Accessibility links

Arriving in China, Obama Promotes Climate Legacy

  • Associated Press

U.S. President Barack Obama arrives on Air Force One at Hangzhou Xiaoshan International Airport in Hangzhou in eastern China's Zhejiang province, Saturday, Sept. 3, 2016.

U.S. President Barack Obama arrives on Air Force One at Hangzhou Xiaoshan International Airport in Hangzhou in eastern China's Zhejiang province, Saturday, Sept. 3, 2016.

Launching his final tour through Asia, President Barack Obama arrived in China on Saturday planning to spotlight U.S.-Chinese cooperation on climate change. The emerging partnership between the two biggest carbon emitters is a bright spot of Obama's uneven eight-year project to reshape U.S. relations in Asia.

Obama, visiting this scenic Chinese city for the annual summit of Group of 20 industrialized and emerging economies, stepped off Air Force one onto a red carpet, where an honor guard dressed in white and carrying bayonets lined his path. A young girl presented Obama with flowers and he shook hands with officials before entering his motorcade.

But the welcome ceremony didn't go entirely smoothly. A Chinese official kept reporters and some top White House aides away from the president, prompting a U.S. official to intervene. The Chinese official then yelled: “This is our country. This is our airport.”

Ahead of his arrival, Obama made clear he viewed the valedictory trip as a moment to burnish his legacy.

His agenda includes remarks on global warming and a meeting with host Chinese President Xi Jinping. The leaders were expected to announce their nations had formally taking part in the Paris Agreement to cut emissions of gases that contribute to global warming. The announcement means the accord could take force by the end of the year, a faster than anticipated timeline.

The White House has attributed the accelerated pace to the unlikely partnership between Washington and Beijing on the issue. Xi and Obama announced joint efforts to set new carbon emissions targets, hoping the cooperation between the competitive nations would spur other countries to follow suit.

The meeting of the minds on climate change, however, hasn't smoothed the path for other areas of tension. The U.S. has expressed increased exasperation with China's growing assertiveness in key waterways in the region. Most recently, the U.S. has urged China to accept an international arbitration panel's ruling that sided with the Philippines in a dispute over claims in the South China Sea.

Before leaving for Asia, Obama told CNN he planned to urge Xi to practice restraint. If China doesn't, he said, “there will be consequences.”

China views the South China Sea as an integral part of its national territory. The U.S. doesn't take positions in the various disputes between China and its Asian neighbors, but is concerned about freedom of navigation and wants conflicts resolved peacefully and lawfully.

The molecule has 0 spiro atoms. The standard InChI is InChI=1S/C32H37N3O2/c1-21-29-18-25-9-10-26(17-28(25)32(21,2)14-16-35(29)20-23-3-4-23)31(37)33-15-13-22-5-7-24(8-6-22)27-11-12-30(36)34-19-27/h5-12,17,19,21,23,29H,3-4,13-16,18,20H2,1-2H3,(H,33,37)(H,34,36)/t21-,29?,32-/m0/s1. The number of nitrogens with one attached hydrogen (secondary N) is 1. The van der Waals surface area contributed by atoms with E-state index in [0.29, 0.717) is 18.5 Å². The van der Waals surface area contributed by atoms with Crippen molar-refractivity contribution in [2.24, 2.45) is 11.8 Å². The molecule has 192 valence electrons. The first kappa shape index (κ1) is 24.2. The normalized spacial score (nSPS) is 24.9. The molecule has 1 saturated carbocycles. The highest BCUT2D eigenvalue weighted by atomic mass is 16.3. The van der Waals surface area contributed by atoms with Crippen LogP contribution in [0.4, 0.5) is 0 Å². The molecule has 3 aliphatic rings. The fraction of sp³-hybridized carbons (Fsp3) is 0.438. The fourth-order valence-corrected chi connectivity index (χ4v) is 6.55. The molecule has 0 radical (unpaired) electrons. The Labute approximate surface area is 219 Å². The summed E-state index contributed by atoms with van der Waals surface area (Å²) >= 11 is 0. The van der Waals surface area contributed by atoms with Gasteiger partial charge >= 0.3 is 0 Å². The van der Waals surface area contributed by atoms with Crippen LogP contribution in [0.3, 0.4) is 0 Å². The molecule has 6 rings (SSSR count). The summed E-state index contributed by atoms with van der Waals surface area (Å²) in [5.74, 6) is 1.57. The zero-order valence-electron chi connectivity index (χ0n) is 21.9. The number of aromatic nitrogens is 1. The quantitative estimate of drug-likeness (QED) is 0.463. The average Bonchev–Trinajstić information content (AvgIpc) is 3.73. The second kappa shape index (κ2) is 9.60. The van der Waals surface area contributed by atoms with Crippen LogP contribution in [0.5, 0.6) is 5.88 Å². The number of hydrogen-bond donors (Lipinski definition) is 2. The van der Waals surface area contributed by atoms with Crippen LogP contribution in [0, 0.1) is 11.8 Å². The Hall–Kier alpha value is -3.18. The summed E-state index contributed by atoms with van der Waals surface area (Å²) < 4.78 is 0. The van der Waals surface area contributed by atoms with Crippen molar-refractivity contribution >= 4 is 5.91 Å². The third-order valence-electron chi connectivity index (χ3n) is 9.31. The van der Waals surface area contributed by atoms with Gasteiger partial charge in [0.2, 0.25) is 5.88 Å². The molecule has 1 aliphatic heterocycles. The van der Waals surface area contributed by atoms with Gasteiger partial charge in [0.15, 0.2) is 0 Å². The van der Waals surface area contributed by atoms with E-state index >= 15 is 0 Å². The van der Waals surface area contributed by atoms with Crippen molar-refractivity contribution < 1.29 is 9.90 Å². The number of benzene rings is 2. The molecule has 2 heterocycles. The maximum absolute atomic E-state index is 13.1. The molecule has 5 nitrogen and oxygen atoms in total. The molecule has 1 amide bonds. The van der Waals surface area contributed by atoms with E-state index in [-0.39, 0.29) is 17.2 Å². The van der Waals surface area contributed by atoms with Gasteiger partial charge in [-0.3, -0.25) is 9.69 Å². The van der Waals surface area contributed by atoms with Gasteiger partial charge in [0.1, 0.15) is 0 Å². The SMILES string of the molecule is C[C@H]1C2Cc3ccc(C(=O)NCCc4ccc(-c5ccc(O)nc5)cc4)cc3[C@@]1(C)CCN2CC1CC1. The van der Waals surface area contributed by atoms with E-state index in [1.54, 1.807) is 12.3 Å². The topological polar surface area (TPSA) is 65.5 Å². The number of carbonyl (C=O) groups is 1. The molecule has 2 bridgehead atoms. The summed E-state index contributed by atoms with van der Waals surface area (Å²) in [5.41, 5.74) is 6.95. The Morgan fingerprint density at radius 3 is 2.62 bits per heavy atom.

Throughout his tenure, Obama has sought to check China's influence in Asia by shifting U.S. military resources and diplomatic attention from the Middle East. The results have been mixed.

The Trans-Pacific Partnership, a massive trade deal the White House calls a cornerstone of the policy, is stuck in Congress. Obama planned to use the trip to make the case for approval of the deal before he leaves office.

Climate represents a more certain piece of his legacy. The U.S. has pledged to cut its emissions by at least 26 percent over the next 15 years, compared to 2005 levels. China vowed that its growing emissions will top out by 2030.

For the agreement to take effect, at least 55 countries must formally join. And the countries that join must account for at least 55 percent of the world's emissions.

Entrance by the U.S. and China will bring the count to 40 percent of emissions. Fewer than half of the requisite 55 countries will have joined, but many have signaled they plan to do so this year.

The state-run Xinhua News Agency reported Saturday that China's legislature had voted to formally enter the agreement. In the U.S., no Senate ratification is required because it is not considered a formal treaty.

Republican leaders have complained that the agreement works around Congress, where GOP majorities would not have approved the deal or the legislation needed to meet its targets. GOP presidential nominee Donald Trump has vowed to cancel the agreement.

Obama initially planned to use major new regulations on coal-fired power plants to make up the U.S. contribution to the deal, but courts have put those regulations indefinitely on hold. Still, the White House says it is confident the U.S. can meet its targets through investments in renewable energy and an ongoing shift from coal to cleaner-burning natural gas.

The U.S. and China have also been discussing a global agreement on aviation emissions, though there's disagreement about what obligations developing countries should face in the first years. The matter is expected to be on the agenda for Obama's meeting with Xi, along with ongoing efforts to phase out hydrofluorocarbons, another greenhouse gas.

While in China, Obama also plans to meet with Turkish President Recep Tayyip Erdogan for the first time since a failed coup attempt against his government in July. Obama will meet for the first time with Theresa May, Britain's new prime minister.

His next stop will be Laos, the first visit by a sitting president. Obama plans a major speech on his Asia policy and a meeting with the new Philippine leader while in Laos.